The elusive creature called harmony
Choral group revels in the distinct sounds of early America
If melody is the defining profile and identity of a piece of music (would any of us recognize “Let It Be” or “The Star Spangled Banner” if it were left out?), harmony is its lifeblood, its emotional heart.
The proof: play or sing any great tune, such as Tchaikovsky’s “Romeo and Juliet” or Richard Rodgers’ “Climb Every Mountain” or Leonard Cohen’s “Suzanne,” but play it without the harmony and what have you got? Yes, still a graceful, lyrical, perhaps quite interesting configuration, but definitely not the “Suzanne,” “Romeo and Juliet” or “Climb Every Mountain” served up the way it most warms your heart.
No, it sounds as if something is very much missing and it is: the harmony. People — even musically literate folk — have a tough time putting their finger on just what harmony is but they know it when they hear it. It’s the “other” part of the sound, the part that’s not the melody. Some say “the accompaniment,” but that doesn’t quite do it. Others say “the chords,” but it’s not always chords as such by a long shot.
No, if we’re going to get to the bottom of this thing, this elusive creature called harmony, we’ve got to go at it elliptically. Harmony is the tone-palette that enables composers to “wash” the spaces in and around their melody with color-shades of feeling: the twilight blues of nostalgia, the sexy reds and purples of passion, the deep golds of glory and the luminous violets of reverence.
When this is done with inspiration and skill, listeners experience almost instantaneous ‘understanding’ of what the music is saying at an emotional level, without having to consult a color-code manual.
When it is done less well, it leaves ambivalence — or worse, apathy — in its wake.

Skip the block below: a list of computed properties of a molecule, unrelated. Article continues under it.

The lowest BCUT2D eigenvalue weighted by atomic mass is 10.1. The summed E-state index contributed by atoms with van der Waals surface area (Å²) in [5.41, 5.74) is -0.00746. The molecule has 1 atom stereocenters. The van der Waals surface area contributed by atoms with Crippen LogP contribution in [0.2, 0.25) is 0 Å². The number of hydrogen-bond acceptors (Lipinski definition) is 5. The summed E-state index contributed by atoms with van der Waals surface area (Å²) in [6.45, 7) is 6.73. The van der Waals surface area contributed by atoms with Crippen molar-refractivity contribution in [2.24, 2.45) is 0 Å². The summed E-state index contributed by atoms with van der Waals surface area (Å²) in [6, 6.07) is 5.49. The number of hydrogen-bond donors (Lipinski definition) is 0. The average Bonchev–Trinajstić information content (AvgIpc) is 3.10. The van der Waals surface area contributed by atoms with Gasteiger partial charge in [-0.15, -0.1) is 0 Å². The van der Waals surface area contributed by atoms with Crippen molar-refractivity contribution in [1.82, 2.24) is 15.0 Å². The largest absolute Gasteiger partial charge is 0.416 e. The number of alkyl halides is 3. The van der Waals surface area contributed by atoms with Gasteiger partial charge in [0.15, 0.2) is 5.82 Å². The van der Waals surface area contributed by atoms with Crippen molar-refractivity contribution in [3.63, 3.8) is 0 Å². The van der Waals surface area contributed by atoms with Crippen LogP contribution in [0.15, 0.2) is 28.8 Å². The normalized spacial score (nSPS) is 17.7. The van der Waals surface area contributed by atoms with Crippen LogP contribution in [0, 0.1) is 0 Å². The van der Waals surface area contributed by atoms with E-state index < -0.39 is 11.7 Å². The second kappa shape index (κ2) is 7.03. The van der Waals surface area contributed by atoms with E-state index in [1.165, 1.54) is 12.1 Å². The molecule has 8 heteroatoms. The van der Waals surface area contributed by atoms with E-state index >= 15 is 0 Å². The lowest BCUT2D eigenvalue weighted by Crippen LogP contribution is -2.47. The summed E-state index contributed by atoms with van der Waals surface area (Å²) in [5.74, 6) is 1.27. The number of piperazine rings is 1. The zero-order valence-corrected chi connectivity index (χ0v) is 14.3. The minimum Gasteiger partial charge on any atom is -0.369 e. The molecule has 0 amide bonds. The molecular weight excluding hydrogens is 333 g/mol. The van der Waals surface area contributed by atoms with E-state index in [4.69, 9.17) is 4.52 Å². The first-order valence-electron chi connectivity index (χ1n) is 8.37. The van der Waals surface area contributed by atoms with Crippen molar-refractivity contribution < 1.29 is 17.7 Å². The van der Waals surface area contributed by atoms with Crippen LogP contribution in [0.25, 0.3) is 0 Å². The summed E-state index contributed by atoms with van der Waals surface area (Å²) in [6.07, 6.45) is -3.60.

But almost always, it reveals the true and living spirit — for better or worse — of just how its creator was actually feeling about himself, his world, his place in the Grand Scheme.
Which brings us to American Harmony.
The nearest thing to a musical time-warp experience is a concert performed by this chorus, an ensemble devoted to the idiosyncratically independent music of early America. Under the direction of passionate Colonialophile, Nym Cooke, the ensemble goes a step beyond by presenting all of its concerts in historically appropriate dress.
Curiosity for or fascination with the music aside, the most compelling reason for the group’s vitality and success may well lie in the presence of maestro Cooke himself. An irrepressibly enthusiastic firebrand who knows his early Americana and who has crisp musical skills in tow, Cooke also possesses the knack of just how to engage a pick-up chorus of nonprofessionals in enjoyable and artistically fruitful endeavor.
Preternaturally intense, slight of build and sporting an elfin grin, Cooke is — at least while conducting — a near-perfect example of “living in the moment,” a moment in which he often appears to be tottering on the brink of barely restrained delight. Both choral and orchestral directors — as well as perhaps even Zen masters — might well glean valuable lessons from him on the fine art of correcting anomalies and coaxing out the best from his charges without so much as ruffling a single emotional feather.